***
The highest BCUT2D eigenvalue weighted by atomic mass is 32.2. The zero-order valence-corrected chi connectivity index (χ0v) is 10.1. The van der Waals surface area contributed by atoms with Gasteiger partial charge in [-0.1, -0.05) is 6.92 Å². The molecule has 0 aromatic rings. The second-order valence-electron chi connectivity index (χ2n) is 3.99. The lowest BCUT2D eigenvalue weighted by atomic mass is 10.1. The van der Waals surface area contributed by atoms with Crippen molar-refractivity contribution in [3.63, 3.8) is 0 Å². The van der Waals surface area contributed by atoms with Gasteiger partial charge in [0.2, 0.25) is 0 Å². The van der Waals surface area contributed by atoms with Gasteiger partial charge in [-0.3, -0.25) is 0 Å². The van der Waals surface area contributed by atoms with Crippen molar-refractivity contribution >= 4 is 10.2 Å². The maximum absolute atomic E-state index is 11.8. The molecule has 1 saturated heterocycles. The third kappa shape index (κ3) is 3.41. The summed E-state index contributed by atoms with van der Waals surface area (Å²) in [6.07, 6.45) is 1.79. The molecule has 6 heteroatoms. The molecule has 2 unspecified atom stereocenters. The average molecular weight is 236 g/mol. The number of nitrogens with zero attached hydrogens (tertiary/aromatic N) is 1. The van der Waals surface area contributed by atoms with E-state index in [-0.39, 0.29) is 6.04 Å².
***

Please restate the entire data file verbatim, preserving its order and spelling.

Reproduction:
The highest BCUT2D eigenvalue weighted by atomic mass is 32.2. The zero-order valence-corrected chi connectivity index (χ0v) is 10.1. The van der Waals surface area contributed by atoms with Gasteiger partial charge in [-0.1, -0.05) is 6.92 Å². The molecule has 0 aromatic rings. The second-order valence-electron chi connectivity index (χ2n) is 3.99. The lowest BCUT2D eigenvalue weighted by atomic mass is 10.1. The van der Waals surface area contributed by atoms with Crippen molar-refractivity contribution in [3.63, 3.8) is 0 Å². The van der Waals surface area contributed by atoms with Gasteiger partial charge in [0.2, 0.25) is 0 Å². The van der Waals surface area contributed by atoms with Gasteiger partial charge in [-0.3, -0.25) is 0 Å². The van der Waals surface area contributed by atoms with Crippen molar-refractivity contribution >= 4 is 10.2 Å². The maximum absolute atomic E-state index is 11.8. The molecule has 1 saturated heterocycles. The third kappa shape index (κ3) is 3.41. The summed E-state index contributed by atoms with van der Waals surface area (Å²) in [6.07, 6.45) is 1.79. The molecule has 6 heteroatoms. The molecule has 2 unspecified atom stereocenters. The average molecular weight is 236 g/mol. The number of nitrogens with zero attached hydrogens (tertiary/aromatic N) is 1. The van der Waals surface area contributed by atoms with E-state index in [-0.39, 0.29) is 6.04 Å².